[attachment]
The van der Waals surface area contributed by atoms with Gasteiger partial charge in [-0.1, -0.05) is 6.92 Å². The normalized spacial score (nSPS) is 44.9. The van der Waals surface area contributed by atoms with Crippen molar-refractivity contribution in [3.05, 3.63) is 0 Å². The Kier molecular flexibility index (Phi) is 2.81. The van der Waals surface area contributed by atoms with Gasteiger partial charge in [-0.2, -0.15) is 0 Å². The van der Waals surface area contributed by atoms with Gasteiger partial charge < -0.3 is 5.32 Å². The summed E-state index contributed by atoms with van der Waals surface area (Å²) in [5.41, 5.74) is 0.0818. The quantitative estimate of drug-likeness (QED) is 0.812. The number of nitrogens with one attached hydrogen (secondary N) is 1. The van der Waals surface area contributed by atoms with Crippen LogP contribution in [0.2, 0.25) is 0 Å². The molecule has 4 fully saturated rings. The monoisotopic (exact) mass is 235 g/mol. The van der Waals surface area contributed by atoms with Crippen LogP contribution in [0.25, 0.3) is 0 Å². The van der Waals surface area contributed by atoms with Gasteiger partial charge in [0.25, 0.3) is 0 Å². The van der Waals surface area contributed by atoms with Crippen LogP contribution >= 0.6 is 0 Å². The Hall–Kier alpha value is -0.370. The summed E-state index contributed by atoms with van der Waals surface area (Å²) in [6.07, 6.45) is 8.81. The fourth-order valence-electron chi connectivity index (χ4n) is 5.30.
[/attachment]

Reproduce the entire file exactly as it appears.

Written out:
The van der Waals surface area contributed by atoms with Gasteiger partial charge in [-0.1, -0.05) is 6.92 Å². The normalized spacial score (nSPS) is 44.9. The van der Waals surface area contributed by atoms with Crippen molar-refractivity contribution in [3.05, 3.63) is 0 Å². The Kier molecular flexibility index (Phi) is 2.81. The van der Waals surface area contributed by atoms with Gasteiger partial charge in [-0.2, -0.15) is 0 Å². The van der Waals surface area contributed by atoms with Gasteiger partial charge < -0.3 is 5.32 Å². The summed E-state index contributed by atoms with van der Waals surface area (Å²) in [5.41, 5.74) is 0.0818. The quantitative estimate of drug-likeness (QED) is 0.812. The number of nitrogens with one attached hydrogen (secondary N) is 1. The van der Waals surface area contributed by atoms with Crippen LogP contribution in [0.2, 0.25) is 0 Å². The molecule has 4 fully saturated rings. The monoisotopic (exact) mass is 235 g/mol. The van der Waals surface area contributed by atoms with Crippen LogP contribution in [0.25, 0.3) is 0 Å². The van der Waals surface area contributed by atoms with Gasteiger partial charge in [0.25, 0.3) is 0 Å². The van der Waals surface area contributed by atoms with Crippen LogP contribution >= 0.6 is 0 Å². The Hall–Kier alpha value is -0.370. The summed E-state index contributed by atoms with van der Waals surface area (Å²) in [6.07, 6.45) is 8.81. The fourth-order valence-electron chi connectivity index (χ4n) is 5.30.